- Nature Animation: As shown in The Battle of the Labyrinth, Pan was able to make artificial images of animals come alive. This was often accompanied by a wave of nausea by satyrs or a breeze of springtime by humans. His power was the only thing keeping these animals alive, for once he faded, they turned to dust.
- Woodland Magic: Pan presumably had the same powers that satyrs have used throughout the series, but on a larger scale, which include healing, with wild animals, and give them sanctuary.
- Control over Nature: Pan had divine authority authority and absolute control over things belonging to nature, including trees, bushes, rocks and dirt.
- Control of Animals: Pan had divine authority over animals, which he could understand. In The Battle of the Labyrinth, he commanded the Erymanthian Boar, a dodo bird, a mammoth and a tiger-wolf (quite possibly a Thylacine/Tasmanian tiger).
- Reed Pipes: Pan wore a set of reed pipes around his neck. He used the music generated by these pipes to channel his signature cry and woodland magic.
- His attributes are the reed pipes and the syrinx.
Faunus is the Roman form of Pan. When Pan turns into Faunus, he becomes more disciplined, militaristic, and warlike. It is unknown if Faunus still exists after Pan faded away.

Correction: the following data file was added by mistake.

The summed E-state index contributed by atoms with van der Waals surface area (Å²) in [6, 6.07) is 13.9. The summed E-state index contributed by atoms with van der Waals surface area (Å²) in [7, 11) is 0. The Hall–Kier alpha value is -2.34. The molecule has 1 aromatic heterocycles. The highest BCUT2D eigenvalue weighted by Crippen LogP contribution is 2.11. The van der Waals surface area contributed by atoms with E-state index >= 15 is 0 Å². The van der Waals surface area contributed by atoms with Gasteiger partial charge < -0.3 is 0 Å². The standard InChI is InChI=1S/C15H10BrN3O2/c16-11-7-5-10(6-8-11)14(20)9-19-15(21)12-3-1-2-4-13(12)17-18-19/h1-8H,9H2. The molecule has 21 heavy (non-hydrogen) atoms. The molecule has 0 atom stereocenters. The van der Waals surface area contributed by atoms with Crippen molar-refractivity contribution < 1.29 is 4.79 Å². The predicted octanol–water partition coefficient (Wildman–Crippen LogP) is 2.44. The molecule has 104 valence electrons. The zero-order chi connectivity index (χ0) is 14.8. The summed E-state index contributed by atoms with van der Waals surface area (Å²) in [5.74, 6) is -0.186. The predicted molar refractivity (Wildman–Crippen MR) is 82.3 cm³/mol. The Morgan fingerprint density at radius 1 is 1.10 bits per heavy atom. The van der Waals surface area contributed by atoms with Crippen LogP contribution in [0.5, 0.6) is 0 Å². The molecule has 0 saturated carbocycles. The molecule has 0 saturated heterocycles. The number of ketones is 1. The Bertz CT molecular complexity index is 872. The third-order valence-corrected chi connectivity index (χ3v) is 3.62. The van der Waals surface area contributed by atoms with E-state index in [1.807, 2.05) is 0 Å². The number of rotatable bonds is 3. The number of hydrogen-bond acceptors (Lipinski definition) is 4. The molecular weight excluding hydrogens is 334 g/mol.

- Pan is a moon surrounding Saturn (planet) that was discovered in 1990 and is named after him.
- The 4450 Pan, an asteroid, is named after him.
- Pan is one of five immortals who are mentioned to have faded, the others being Helios, Selene, Cottus, and Gyges.
- So far, he is the only being in the series that has actually been shown fading.
- One of his sons, Tarquitus, was killed by Aeneas.
- In some stories, Pan predates Hermes and was raised alongside Zeus himself.
- In Greek mythology, Pan sired a group of satyrs called the Panes or Paneides, who are half goat.
- Pan appears a lot of times in poems normally representing the whole paganism or nature. The most famous one is from Elizabeth Browning, who wrote this poem to "remember" the poets of Greek Mythology were gone for good.
- There is a modern theory that the message of Pan's passing was actually a misinterpretation: worshippers of the Mesopotamian god Tammuz would have cried "Tammuz Panmegas tethneke!" (the all-great Tammuz has died!), which was understood as "Tammuz! Pan megas tethneke!" (Tammuz, great Pan has died!), Tammuz then interpreted as the name of a fisherman whom the message was told.
- In Roman myths, he is a god of prophecy.
- His Egyptian equivalent is Min.